Cynical quotes and facetious asides: an attempted antidote to the twin plagues of pompous banality and gruesome brutality

Perhaps you are a journalist covering the May 7 elections or the Oscar Pistorius trial – and will soon be immersed in Shrien Dewani’s adventures in our specialist niche of the honeymoon-tourism market. You might be a TV continuity announcer-cum-journalist, circling endlessly between serious discussion about bone fragments, Nkandla’s fire retarding swimming pool, Numsa’s endless exit  from CosatuContinue reading “Cynical quotes and facetious asides: an attempted antidote to the twin plagues of pompous banality and gruesome brutality”

#mansplaining listicles and click bait

This is a quick and casual aside as I await the more weighty matters of Pravin Gordhan’s medium-term budget policy statement at 14h00 today. For various reasons* I attempt to keep abreast of the rapidly evolving technological and cultural aspects of what we call ‘social media’ New cultural trends drive developments in language and thereContinue reading “#mansplaining listicles and click bait”

Are we in the predator’s labyrinth?

Nedbank chairman Reuel Khoza provides the lead headline in today’s Business Day as “warning of a rogue state future for SA”. So imagine if you could, for a moment, that you are playing a sports game. As in a dream, you suddenly realise you don’t know the rules; you don’t know how to score, who’sContinue reading “Are we in the predator’s labyrinth?”

Greeting – and a few thoughts of home – from Belgrade

I am in Serbia on a social visit and I thought I would record here some of my initial observations about stuff we might learn from this country about some aspects of SA politics and culture. Cultural Betrayal Firstly, I am in Belgrade – a city of 1.6 million people built on the confluence ofContinue reading “Greeting – and a few thoughts of home – from Belgrade”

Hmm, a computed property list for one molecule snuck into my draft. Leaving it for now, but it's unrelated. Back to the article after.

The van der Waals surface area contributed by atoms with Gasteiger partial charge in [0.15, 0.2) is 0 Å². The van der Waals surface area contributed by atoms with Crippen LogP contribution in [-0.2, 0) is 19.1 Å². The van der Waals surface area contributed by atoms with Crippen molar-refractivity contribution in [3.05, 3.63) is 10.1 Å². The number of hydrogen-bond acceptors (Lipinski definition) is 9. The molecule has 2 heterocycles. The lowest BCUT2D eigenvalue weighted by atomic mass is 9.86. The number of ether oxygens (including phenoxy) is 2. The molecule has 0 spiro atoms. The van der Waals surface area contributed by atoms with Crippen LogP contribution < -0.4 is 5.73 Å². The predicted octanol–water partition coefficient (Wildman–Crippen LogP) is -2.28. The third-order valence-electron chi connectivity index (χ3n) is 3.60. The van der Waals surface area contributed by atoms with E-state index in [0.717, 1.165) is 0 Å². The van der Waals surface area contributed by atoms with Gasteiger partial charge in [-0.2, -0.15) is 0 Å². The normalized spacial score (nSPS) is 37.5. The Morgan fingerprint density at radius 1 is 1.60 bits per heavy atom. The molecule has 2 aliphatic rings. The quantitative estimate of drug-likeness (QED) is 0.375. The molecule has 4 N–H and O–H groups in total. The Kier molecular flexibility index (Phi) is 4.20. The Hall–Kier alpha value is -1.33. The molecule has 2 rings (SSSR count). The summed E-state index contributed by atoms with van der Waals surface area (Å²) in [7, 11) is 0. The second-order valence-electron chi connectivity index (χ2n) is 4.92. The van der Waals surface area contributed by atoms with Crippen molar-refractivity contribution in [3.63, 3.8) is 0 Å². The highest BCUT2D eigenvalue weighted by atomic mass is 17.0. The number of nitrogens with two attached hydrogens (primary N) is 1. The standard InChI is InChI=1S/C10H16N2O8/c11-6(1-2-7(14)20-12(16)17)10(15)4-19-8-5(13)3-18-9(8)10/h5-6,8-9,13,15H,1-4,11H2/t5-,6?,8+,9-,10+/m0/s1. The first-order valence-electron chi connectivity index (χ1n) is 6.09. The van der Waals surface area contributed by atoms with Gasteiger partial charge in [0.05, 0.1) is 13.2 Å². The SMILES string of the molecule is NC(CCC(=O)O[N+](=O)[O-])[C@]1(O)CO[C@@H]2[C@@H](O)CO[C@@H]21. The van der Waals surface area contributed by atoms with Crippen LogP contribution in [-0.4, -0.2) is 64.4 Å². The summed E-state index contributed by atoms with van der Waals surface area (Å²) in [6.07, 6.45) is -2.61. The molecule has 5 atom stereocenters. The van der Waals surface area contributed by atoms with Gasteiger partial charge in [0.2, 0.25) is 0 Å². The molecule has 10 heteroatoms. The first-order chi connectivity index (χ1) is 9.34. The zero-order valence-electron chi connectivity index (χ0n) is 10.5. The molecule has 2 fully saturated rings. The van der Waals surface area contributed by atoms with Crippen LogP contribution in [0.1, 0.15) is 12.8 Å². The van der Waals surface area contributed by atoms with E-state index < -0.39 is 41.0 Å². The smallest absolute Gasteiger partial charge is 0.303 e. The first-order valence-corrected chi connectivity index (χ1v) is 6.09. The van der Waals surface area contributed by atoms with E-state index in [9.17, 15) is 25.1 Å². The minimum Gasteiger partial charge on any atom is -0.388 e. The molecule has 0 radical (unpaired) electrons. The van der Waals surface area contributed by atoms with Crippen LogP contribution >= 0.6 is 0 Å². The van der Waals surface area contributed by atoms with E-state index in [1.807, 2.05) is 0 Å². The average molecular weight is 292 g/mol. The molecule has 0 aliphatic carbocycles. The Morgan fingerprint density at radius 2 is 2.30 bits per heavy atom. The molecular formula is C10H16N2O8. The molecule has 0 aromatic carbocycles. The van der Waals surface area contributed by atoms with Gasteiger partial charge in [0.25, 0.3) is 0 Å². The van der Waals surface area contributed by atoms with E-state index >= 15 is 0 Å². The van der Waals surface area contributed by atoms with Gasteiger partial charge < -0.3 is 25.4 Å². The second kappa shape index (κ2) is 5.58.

Nationalisation revisited revisited … if you know what I mean

In case anyone was wondering if I had disappeared into the ether: I have been seriously busy and have had no time to post on the blog. If you were paying extra attention, you may have noticed that a post reviewing the nationalisation of mines debate appeared and disappeared a few weeks ago. My mistakeContinue reading “Nationalisation revisited revisited … if you know what I mean”

Neither the best nor worst of all possible worlds

Arrived late last night in New York from London (and Edinburgh and Frankfurt)  and the lag means I am only going to want to fall asleep at exactly the time it will be most unsuitable to do so. I have been travelling (for Indian owned Religare Capital Markets, where I have a new berth) withContinue reading “Neither the best nor worst of all possible worlds”

The limits of politics

I think both the DA and the ANC might be on the verge of an evolutionary spurt that will change what they are and thus see them shifting into new ecological  niches in our political landscape. I also think that the landscape itself changes much slower than we think or hope. Voluntarism is a termContinue reading “The limits of politics”

Some observations about the election lead-up